HIST 7B: Mark Twain Papers - McIntosh

Primary Sources

Primary sources can be found in a variety of library tools:

For specific search strategies, see the Library's Guide to Finding Historical Primary Sources

Learn more about your topic in advance:

  • names of relevant individuals and organizations
  • dates of events
  • places
  • what terminology was used at the time by participants and observers? (ex:  negro or colored instead of african american)

Use the bibliographies of secondary sources and reference sources to find citations to specific primary sources; search OskiCat to locate them on campus, or ask for assistance at the Library.

Primary Sources - Mark Twain

There are MANY ways to find primary source material by or directly relating to Mark Twain.

Mark Twain Project Online allows searchable online access to Letters written to and from Mark Twain from 1853-1880.

Also online:  annotated texts of the Autobiography (volume 1), Adventures of Huckleberry Fin, and Huck Finn and Tom Sawyer Among the Indians

with a handy User's Guide!

Search OskiCat for author:  twain, mark   for published writings, published correspondence, etc.

To find published selections of his correspondence, search:

mark twain correspondence selections

or, mark twain letters and pull down the "Entire Collection" menu to "Main (Gardner) Stacks"

The list includes published selections:  Love Letters, Letters in the Muscatine Journal, Letters to his publishers, etc.

For all those miscellaneous little pieces, try The Complete Essays of Mark Twain (though sometimes you can find them by searching Oskicat too)

Search online.  Many of Mark Twain's works are freely available online:

Internet Archive (advanced search:  search by creator)

Project Gutenberg (go to the Online Catalog)

Google Books

To find Twain's writings in the newspapers/journals in which they were originally published, search OskiCat for the title of the journal/newspaper (NOT the essay), for example:

title: north american review  (and pull down the "Entire Collection" menu to "journals/magazines/newspapers")

Don't feel shy about asking for help!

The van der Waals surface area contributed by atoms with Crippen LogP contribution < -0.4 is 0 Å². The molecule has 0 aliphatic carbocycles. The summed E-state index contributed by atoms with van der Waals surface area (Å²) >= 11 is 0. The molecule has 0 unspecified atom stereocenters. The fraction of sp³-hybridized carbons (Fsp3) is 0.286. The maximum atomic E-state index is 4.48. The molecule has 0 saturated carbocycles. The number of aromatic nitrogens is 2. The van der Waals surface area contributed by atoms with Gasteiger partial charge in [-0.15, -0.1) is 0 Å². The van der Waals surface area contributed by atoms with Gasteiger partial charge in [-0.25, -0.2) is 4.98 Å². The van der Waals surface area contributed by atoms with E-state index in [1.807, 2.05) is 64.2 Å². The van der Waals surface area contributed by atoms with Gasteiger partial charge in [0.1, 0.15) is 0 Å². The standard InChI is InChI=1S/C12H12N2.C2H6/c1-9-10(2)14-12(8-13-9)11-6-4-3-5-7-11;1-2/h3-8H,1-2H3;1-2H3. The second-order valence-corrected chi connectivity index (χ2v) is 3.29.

Primary Source Databases

These are just a sampling of the Library databases available for primary sources.  For a more extensive list of American primary source databases go here

  • American Memory: Historical Collections for the National Digital Library
    Consists of more than 7 million digital items from more than 100 historical Library of Congress collections. The primary source and archival materials relating in the project cover topics from art and architecture to performing arts to technology and applied sciences.
  • Chronicling America
    This site allows users to search and view newspaper pages from 1880-1910 and find information about American newspapers published between 1690-present. To date, over 200,000 pages of California newspapers have been digitized.
  • Everyday Life and Women in America
    Providing access to primary source material from the Sallie Bingham Center for Women's History, Duke University and The New York Public Library. It comprises thousands of fully searchable images (alongside transcriptions) of monographs, pamphlets, periodicals and broadsides addressing 19th and early 20th century political, social and gender issues, religion, race, education, employment, marriage, sexuality, home and family life, health, and pastimes.
  • HarpWeek
    Full-image reproductions of Harper's Weekly from its beginning in 1857 to 1912. Provides access to information about 19th and early 20th century advertising, illustrations, culture, history, literature, and notable figures.
  • Historical Newspapers (ProQuest)
    Indexes articles from Chicago Defender (1905-1975), Chicago Tribune (1849-1986), Los Angeles Times (1881-1986), New York Times (1851-2004), San Francisco Chronicle (1865-1922), Wall Street Journal (1889-1990), and Washington Post (1877-1991).
  • Making of America (Cornell University)
    Access to 267 monograph volumes and over 100,000 journal articles from 22 journals with 19th century imprints. The collection is particularly strong in the areas of education, psychology, American history, sociology, religion, and science and technology. Making of America is a collaboration between the libraries of Cornell University and the University of Michigan to document American social history from the antebellum period through reconstruction by drawing upon the primary materials at these two institutions. The Michigan site is available at: http://www.hti.umich.edu/m/moagrp/
  • Making of America (University of Michigan)
    Access to 9,500 books and almost 2500 digitized issues of 12 journals published in the 19th century. The collection is particularly strong in the areas of education, psychology, American history, sociology, religion, and science and technology. Making of America is a collaboration between the libraries of Cornell University and the University of Michigan to document American social history from the antebellum period through reconstruction by drawing upon unique primary materials held at each institution. The Cornell site is available at: http://cdl.library.cornell.edu/moa/index.html
  • Nation Digital Archive
    Full text access to The Nation, a weekly news magazine covering U.S. politics and society since 1865.
  • Online Archive of California (OAC)
    A searchable and browseable resource that brings together historical materials from a variety of California institutions, including museums, historical societies, and archives. Contains over 120,000 images; 50,000 pages of documents, letters, and oral histories; and 8,000 guides to collections. Images are organized into thematic and institutional collections, such as historical topics, nature, places, and technology.
Last Update: February 02, 2012 17:00 | Tagged with: mark_twain